Effectively and Rapidly Bringing MUOS to the Warfighter

FORT GEORGE G. MEADE, Md. (Sept. 28, 2018) – Construction Electrician 2nd Class Corinna Wentz, a communications instructor assigned to Naval Construction Group 1, conducts a demonstration of the Mobile User Objective System (MUOS) Wideband Code Division Multiple Access (WCDMA) capability for Rear Adm. James Butler, deputy commander, U.S. Fleet Cyber Command, and Rear Adm. Michael Brookes, deputy commander U.S. 10th Fleet. MUOS provides secure worldwide ultra-high frequency satellite communications while the WCDMA capability upgrade adapts commercial 3G cellular technology to connect users to each other and to the DoD Information Network for voice and data communications. (Photo by Mass Communication Specialist 1st Class Samuel Souvannason/Released)

Connectivity challenges on the battlefield can leave a warfighter in a critical state. To ensure warfighter connectivity, the Mobile User Objective System (MUOS) has been implemented. By making smartphone-like capabilities available to warfighters in-theater, an undeniable strategic edge is established. The Modern Battlespace has previously covered the importance of the development and adoption of the MUOS. Because this technology’s profound impact on the defense community, we are covering different industry trends and headlines focused on the adoption and expansion of MUOS programs. Here are some of the leading stories in the industry:

Canada seeks buy-in for access to U.S. MUOS satellite system

According to an article on Space News by Caleb Henry, the Canadian military is in talks with the U.S. military to use a third satellite constellation that offers access to MUOS. At Global MilSatCom 2018, Cameron Stoltz, director of space requirements for the Canadian Armed Forces explained the nature of the agreement, stating that Canada would be paying hundreds of millions of dollars for assured access to the $7.4 billion constellation.

“One of the key points of us getting access to the MUOS is making sure that we have assured access to a certain amount of this capability,” he said. “As you can imagine, ourselves and our bosses are not interested in writing a big check and then not having some sort of guaranteed access.”

This speaks to the growing importance of MUOS in military comms strategy and the value of international partnerships regarding existing infrastructure and hardware.

Read the whole story here.

How Navy satellites give Marines smartphone-like comms

Adam Stone and C4ISRNet discusses how the Navy is working to offer the Marine Corps smartphone-like capability through the use of their MUOS satellites.

“Imagine you have technology from the 1980s and now we’re going to 3G. The voice quality is better, you get improved data rates. The warfighter will see a big difference in their ability to do command and control,” said Lt. Col. Jeffrey Decker, the ground radios team lead, in Stone’s article. This availability of more reliable comms for Marines in the field will offer an invaluable strategic edge in-theater.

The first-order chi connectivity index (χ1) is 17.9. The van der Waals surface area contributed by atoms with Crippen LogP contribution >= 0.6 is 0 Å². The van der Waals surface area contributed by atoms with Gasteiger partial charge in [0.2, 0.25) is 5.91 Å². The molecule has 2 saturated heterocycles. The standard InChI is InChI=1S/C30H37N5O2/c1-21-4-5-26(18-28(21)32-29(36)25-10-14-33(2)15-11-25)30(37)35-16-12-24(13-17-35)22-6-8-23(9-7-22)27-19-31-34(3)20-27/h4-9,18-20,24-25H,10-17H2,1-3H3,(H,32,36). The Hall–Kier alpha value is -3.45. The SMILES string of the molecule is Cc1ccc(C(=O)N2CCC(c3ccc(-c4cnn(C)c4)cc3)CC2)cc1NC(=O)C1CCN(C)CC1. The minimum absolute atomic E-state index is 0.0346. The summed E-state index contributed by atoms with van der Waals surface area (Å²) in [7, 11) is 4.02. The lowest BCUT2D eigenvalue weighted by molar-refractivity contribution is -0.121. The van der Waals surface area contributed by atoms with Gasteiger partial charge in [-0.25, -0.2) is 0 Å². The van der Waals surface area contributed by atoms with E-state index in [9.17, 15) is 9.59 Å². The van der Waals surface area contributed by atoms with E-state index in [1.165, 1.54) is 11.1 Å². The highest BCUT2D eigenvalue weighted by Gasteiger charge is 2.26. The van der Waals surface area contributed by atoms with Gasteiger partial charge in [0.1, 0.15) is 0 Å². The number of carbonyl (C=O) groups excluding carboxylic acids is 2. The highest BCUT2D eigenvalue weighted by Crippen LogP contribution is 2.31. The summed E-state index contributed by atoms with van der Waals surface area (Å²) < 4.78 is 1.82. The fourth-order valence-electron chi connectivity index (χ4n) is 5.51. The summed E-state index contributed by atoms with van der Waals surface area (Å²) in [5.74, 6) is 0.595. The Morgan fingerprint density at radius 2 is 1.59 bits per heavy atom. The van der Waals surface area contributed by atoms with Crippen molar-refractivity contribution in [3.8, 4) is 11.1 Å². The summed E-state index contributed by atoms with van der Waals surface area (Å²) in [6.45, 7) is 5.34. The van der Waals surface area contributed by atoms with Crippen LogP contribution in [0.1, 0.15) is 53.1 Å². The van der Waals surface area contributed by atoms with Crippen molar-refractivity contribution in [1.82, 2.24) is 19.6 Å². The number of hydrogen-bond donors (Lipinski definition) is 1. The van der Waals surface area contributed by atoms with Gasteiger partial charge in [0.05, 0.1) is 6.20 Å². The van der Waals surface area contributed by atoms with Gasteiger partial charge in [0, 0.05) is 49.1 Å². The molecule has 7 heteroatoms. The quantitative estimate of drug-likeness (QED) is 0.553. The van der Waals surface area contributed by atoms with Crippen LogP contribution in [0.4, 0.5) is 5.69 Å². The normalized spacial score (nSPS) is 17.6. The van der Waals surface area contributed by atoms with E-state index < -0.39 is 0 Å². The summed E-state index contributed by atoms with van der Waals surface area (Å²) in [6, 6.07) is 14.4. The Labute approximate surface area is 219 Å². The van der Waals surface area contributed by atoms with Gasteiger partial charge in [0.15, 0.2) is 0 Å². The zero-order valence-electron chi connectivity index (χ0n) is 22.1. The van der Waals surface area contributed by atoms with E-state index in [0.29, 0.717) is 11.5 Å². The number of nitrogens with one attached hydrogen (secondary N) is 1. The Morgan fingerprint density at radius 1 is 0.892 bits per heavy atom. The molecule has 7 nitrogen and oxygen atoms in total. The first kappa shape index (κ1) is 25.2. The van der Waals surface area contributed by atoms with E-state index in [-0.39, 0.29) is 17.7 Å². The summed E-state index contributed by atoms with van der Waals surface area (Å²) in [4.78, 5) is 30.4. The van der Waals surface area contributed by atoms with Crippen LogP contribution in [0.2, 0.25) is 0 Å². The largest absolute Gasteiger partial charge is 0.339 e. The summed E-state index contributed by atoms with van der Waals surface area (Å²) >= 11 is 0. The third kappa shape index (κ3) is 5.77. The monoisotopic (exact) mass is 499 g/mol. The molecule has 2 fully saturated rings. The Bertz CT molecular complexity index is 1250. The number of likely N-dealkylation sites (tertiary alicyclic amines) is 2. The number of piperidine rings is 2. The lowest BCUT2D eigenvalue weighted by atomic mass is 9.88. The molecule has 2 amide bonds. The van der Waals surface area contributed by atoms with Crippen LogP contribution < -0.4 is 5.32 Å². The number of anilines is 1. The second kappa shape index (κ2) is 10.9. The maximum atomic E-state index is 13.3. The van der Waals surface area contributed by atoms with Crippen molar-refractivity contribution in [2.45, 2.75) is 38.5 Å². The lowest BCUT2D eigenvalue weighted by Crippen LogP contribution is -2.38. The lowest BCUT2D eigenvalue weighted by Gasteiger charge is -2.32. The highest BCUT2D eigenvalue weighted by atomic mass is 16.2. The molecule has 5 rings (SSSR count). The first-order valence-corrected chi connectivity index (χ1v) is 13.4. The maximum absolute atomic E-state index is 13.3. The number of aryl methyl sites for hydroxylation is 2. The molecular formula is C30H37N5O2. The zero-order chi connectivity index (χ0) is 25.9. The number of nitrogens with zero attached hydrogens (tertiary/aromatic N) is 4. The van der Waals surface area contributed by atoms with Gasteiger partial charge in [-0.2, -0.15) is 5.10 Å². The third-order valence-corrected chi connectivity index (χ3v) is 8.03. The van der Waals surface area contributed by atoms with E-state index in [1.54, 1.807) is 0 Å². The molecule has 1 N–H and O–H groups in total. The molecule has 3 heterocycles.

Read the whole story here.

Collins Aerospace (formerly Rockwell Collins) awarded DoD contract for radio systems

It was recently announced that Collins Aerospace was awarded a long-term contract with the U.S. Department of Defense (DoD) to supply the department with MUOS. The contract is a five-year agreement with the U.S. Navy’s Naval Air Systems Command. The agreement includes the delivery of sixth-generation ARC-210 RT-2036(C) radios and fifth-generation ARC-210 radios and ancillaries.

According to an article by Melina Druga in Homeland Preparedness News, Troy Brunk, Collins Aerospace vice president and general manager of Communication, Navigation and Electronic Warfare Solutions, stated, “This is the next big step in arming warfighters with next-generation communications capabilities including those available through MUOS, which brings greater overall capacity and signal quality for high reliability when it’s needed most.”

Read the whole story here.

Nanosatellites will extend communications reach for military forces

In a recent article on Military Embedded Systems, Lisa Daigle discussed the push for the Integrated Communications Extension Capability (ICE-Cap) from the Navy’s Program Executive Office (PEO) Space Systems in conjunction with developers at Space and Naval Warfare Command Systems Center Pacific. The nanosatellite will demonstrate the “ability of low-Earth-orbit satellites to extend the geographic coverage of the Mobile User Objective System (MUOS) and legacy UHF Follow-On (UFO) satellite constellations to the polar regions,” according to Daigle.

“The development and launch of these four nanosatellites demonstrates the Navy’s interest in leveraging the significant growth and private-sector investment in disruptive, new-space technologies aimed at driving down the costs of developing, building, launching, and operating constellations of small satellites, increasing access to space,” said Lt. Cmdr. Shawn Kocis, the assistant program manager for science and technology at PEO Space Systems, in Daigle’s article.

Read the whole story here.